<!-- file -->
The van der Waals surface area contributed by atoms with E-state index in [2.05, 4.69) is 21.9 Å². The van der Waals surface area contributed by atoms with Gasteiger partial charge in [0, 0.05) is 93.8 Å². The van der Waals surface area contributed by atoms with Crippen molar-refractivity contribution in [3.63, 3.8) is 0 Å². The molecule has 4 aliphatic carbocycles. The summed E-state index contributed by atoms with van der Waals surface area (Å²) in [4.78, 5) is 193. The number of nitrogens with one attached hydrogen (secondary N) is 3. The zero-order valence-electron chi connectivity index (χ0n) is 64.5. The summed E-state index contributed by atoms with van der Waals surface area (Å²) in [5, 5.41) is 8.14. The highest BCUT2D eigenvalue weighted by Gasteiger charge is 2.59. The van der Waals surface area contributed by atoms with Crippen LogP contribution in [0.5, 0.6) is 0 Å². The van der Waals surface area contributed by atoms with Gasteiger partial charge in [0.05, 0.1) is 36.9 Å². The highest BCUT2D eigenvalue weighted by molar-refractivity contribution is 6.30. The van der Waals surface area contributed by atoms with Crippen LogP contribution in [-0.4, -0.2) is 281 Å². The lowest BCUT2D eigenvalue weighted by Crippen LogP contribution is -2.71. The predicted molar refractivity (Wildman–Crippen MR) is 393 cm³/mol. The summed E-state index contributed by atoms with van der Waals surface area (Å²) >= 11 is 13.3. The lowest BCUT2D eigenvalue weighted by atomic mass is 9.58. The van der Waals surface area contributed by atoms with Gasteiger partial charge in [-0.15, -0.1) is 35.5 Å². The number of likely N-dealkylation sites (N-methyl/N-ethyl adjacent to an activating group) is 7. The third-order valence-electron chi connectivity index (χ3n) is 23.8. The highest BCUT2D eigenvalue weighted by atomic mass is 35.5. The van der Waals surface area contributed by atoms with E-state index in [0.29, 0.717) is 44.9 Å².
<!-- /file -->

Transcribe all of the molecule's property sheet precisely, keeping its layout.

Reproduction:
The van der Waals surface area contributed by atoms with E-state index in [2.05, 4.69) is 21.9 Å². The van der Waals surface area contributed by atoms with Gasteiger partial charge in [0, 0.05) is 93.8 Å². The van der Waals surface area contributed by atoms with Crippen molar-refractivity contribution in [3.63, 3.8) is 0 Å². The molecule has 4 aliphatic carbocycles. The summed E-state index contributed by atoms with van der Waals surface area (Å²) in [4.78, 5) is 193. The number of nitrogens with one attached hydrogen (secondary N) is 3. The zero-order valence-electron chi connectivity index (χ0n) is 64.5. The summed E-state index contributed by atoms with van der Waals surface area (Å²) in [5, 5.41) is 8.14. The highest BCUT2D eigenvalue weighted by Gasteiger charge is 2.59. The van der Waals surface area contributed by atoms with Crippen LogP contribution in [0.5, 0.6) is 0 Å². The van der Waals surface area contributed by atoms with Gasteiger partial charge in [0.05, 0.1) is 36.9 Å². The highest BCUT2D eigenvalue weighted by molar-refractivity contribution is 6.30. The van der Waals surface area contributed by atoms with Crippen LogP contribution in [-0.4, -0.2) is 281 Å². The lowest BCUT2D eigenvalue weighted by Crippen LogP contribution is -2.71. The predicted molar refractivity (Wildman–Crippen MR) is 393 cm³/mol. The summed E-state index contributed by atoms with van der Waals surface area (Å²) >= 11 is 13.3. The lowest BCUT2D eigenvalue weighted by atomic mass is 9.58. The van der Waals surface area contributed by atoms with Gasteiger partial charge in [-0.15, -0.1) is 35.5 Å². The number of likely N-dealkylation sites (N-methyl/N-ethyl adjacent to an activating group) is 7. The third-order valence-electron chi connectivity index (χ3n) is 23.8. The highest BCUT2D eigenvalue weighted by atomic mass is 35.5. The van der Waals surface area contributed by atoms with E-state index in [0.29, 0.717) is 44.9 Å².